THERE is a battle going on in India between farmers and ecologists. Those dying on the frontlines are wild animals — boars, nilgai antelopes, monkeys… any animal considered “vermin” by state governments and approved for culling by India’s environment ministry. Even peacocks, often used as a symbol for the country, are being considered by the state of Goa for classification as vermin.
Where’s the science?
I recently wrote about humans’ complex relationship with one large wild animal — the elephant. I highlighted cases in South Asia, particularly in India, where elephants are sacred and beloved, but at the same time in direct competition with people for food and land.
When property and human lives are at stake, passions run high, usually to the detriment of the animal. As I pointed out, elephants kill an estimated 300 people per year in India. But how many elephants do people kill?
— Aparupa Ray Ganguly (@aparuparay) June 16, 2016
What will be the costs to the state of biodiversity where these animals are culled? The problem seems to be that it is the agriculture industry, not biologists, which is calling the shots.
Naturally, as humans encroach more and more into the habitats of large wild animals, there will be problems. However, most of these problems are encountered by the wildlife, not the farmers. On a global scale, it is estimated that some 565 species of mammals may become extinct over the next 50 years due to agriculture encroachment into their habitats.
Sreedhar Ramamurthi, an earth scientist and management trustee at New Delhi-based non-profit Environics Trust, is quoted in Quartz regarding the issue of culling:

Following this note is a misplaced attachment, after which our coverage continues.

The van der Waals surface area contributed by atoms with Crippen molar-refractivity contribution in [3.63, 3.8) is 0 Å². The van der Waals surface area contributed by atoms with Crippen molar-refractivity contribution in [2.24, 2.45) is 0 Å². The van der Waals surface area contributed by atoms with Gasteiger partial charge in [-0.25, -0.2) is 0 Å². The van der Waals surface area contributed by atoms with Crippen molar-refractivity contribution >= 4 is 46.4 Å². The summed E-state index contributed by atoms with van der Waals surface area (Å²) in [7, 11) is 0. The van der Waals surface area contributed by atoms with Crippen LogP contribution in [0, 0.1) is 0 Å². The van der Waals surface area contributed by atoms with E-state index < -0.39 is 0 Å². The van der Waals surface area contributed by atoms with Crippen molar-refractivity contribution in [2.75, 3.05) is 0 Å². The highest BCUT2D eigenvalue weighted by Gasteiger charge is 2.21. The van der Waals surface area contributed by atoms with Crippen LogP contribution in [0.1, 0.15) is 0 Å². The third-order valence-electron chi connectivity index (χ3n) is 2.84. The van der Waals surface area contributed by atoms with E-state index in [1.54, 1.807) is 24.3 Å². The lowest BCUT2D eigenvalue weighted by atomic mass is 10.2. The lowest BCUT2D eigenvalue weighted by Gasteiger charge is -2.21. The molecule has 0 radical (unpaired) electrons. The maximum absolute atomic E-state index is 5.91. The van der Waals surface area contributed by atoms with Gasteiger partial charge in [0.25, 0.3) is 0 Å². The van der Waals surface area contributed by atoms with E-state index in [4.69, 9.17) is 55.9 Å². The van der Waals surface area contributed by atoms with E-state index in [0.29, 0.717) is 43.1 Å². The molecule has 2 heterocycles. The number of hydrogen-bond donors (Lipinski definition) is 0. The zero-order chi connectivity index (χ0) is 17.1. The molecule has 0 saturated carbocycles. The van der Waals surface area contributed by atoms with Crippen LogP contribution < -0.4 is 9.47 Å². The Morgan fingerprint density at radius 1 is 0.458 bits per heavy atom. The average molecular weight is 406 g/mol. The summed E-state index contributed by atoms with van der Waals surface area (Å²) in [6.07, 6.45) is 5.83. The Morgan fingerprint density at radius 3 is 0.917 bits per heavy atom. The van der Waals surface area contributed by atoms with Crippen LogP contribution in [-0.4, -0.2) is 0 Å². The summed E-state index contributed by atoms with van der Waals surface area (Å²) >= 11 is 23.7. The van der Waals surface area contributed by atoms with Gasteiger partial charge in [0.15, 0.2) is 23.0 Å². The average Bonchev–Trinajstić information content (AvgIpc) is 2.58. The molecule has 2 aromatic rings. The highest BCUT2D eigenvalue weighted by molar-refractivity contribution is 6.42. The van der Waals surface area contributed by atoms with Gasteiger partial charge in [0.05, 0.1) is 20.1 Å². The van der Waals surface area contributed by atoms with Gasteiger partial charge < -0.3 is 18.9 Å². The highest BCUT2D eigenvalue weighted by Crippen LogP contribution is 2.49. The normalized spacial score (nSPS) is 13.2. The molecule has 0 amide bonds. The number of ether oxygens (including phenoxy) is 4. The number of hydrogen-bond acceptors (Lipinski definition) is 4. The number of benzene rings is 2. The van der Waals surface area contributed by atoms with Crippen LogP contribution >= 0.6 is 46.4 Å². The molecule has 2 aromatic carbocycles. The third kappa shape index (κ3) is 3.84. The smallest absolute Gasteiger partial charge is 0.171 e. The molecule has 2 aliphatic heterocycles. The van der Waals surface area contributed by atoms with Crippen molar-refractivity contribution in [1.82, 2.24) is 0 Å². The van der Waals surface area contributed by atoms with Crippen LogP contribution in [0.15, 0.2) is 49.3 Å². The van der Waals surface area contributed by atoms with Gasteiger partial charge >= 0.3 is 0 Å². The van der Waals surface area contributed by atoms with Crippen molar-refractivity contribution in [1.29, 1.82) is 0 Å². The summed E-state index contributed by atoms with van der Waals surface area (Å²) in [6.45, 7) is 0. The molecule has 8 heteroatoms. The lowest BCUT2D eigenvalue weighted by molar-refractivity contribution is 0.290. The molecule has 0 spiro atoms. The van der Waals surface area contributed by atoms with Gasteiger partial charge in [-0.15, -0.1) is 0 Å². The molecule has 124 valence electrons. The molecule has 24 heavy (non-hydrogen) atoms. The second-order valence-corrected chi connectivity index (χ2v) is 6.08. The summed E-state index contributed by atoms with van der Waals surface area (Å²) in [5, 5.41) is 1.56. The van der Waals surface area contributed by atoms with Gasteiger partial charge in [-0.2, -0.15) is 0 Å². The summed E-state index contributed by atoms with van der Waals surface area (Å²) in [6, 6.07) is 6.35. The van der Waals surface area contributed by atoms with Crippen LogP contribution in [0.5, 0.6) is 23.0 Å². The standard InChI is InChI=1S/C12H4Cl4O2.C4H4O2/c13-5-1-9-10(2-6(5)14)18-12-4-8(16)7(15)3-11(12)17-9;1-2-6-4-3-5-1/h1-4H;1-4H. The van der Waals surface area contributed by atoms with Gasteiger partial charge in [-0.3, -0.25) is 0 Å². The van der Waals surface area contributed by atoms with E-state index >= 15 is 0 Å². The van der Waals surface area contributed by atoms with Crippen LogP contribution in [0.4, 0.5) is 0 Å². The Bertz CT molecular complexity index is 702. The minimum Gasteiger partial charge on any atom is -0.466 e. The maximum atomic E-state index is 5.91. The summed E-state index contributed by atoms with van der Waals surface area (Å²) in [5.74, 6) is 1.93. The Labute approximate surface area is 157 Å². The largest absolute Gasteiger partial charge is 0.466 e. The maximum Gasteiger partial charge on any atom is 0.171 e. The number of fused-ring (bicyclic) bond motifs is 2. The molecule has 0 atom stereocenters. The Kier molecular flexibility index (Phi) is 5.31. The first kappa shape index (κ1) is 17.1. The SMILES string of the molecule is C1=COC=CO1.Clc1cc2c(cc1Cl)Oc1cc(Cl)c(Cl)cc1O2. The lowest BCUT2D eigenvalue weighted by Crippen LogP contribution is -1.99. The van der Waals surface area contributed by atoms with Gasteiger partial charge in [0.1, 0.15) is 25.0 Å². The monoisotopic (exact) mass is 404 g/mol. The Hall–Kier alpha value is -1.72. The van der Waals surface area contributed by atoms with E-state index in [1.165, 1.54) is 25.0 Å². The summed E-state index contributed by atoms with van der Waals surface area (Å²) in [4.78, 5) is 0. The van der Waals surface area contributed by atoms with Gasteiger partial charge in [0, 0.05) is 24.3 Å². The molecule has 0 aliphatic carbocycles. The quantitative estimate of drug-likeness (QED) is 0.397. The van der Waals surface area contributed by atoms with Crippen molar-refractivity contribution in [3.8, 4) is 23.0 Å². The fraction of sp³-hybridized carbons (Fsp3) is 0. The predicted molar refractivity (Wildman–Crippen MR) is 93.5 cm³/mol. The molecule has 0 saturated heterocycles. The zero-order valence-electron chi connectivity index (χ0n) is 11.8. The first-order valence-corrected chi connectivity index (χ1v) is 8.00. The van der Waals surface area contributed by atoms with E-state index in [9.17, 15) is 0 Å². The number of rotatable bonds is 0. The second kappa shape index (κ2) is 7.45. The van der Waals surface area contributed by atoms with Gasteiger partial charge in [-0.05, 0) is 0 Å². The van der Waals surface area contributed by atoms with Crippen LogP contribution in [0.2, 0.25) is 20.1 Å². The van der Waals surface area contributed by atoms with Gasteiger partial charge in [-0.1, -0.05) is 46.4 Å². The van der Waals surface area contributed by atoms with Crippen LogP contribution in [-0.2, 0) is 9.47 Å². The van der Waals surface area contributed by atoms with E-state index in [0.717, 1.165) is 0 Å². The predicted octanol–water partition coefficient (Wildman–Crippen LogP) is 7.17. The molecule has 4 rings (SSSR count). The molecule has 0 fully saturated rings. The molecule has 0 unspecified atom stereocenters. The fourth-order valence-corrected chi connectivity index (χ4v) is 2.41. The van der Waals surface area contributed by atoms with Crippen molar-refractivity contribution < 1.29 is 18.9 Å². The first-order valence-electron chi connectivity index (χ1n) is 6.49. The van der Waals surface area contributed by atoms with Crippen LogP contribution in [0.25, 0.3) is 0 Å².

This is a ridiculous way of dealing with wildlife. There have been no scientific studies to understand their population growth or on how they are a hindrance to farmers or human life.
Well-known politician, environmentalist and current Minister of Women and Child Development, Maneka Gandhi, also expressed dismay at the current moves towards animal culling in India, saying, “I don’t understand this lust for killing.”
Leniency for man-eaters?
The recent deaths of three people from a lion — or lions — near Gir Sanctuary in the western state of Gujarat has resulted in the “arrest” of 18 lions. Yet in this case, the “guilty” lion will not be killed, but instead sentenced to life in a zoo.
At the same time, news of an estimated 100 lion pregnancies in the same sanctuary has been heralded as good news in an article by the Indian Express. This would significantly increase the number of lions in the sanctuary, which has a current population estimated to be 523 individuals. However, another article in the same publication quotes the former chief wildlife warden of Gujarat, who states that Gir cannot supports such a large population of lions:
A lion pride requires, on an average, 40-50 sq km of area as its territory. Gir can accommodate only 270 lions. Therefore, new prides have made their homes outside the protected forest. We had floated the idea of developing the region as a Greater Gir Area.
—Govind Patel, ex chief wildlife warden for Gujarat and ex National Board for Wildlife member
— AkhilaVijayaraghavan (@aksvi) June 10, 2016
Elbow room, free will and an uncertain future
Clearly, space is a problem. The human population of India is still growing steadily and is projected to overtake China as the most populous country in the world by 2030. While urbanization and industrialization accelerate, agriculture expansion is resulting in deforestation and all that comes along with it, such as shrinking wildlife habitats and climate change.
Studies show that human actions can trigger “cascading effects” resulting in biodiversity loss and a host of other problems. While I’d never argue that animal lives are more important than human lives, what we do to the environment inevitably affects us as a species. So, yes, listen to the farmers, but do not ignore the experts.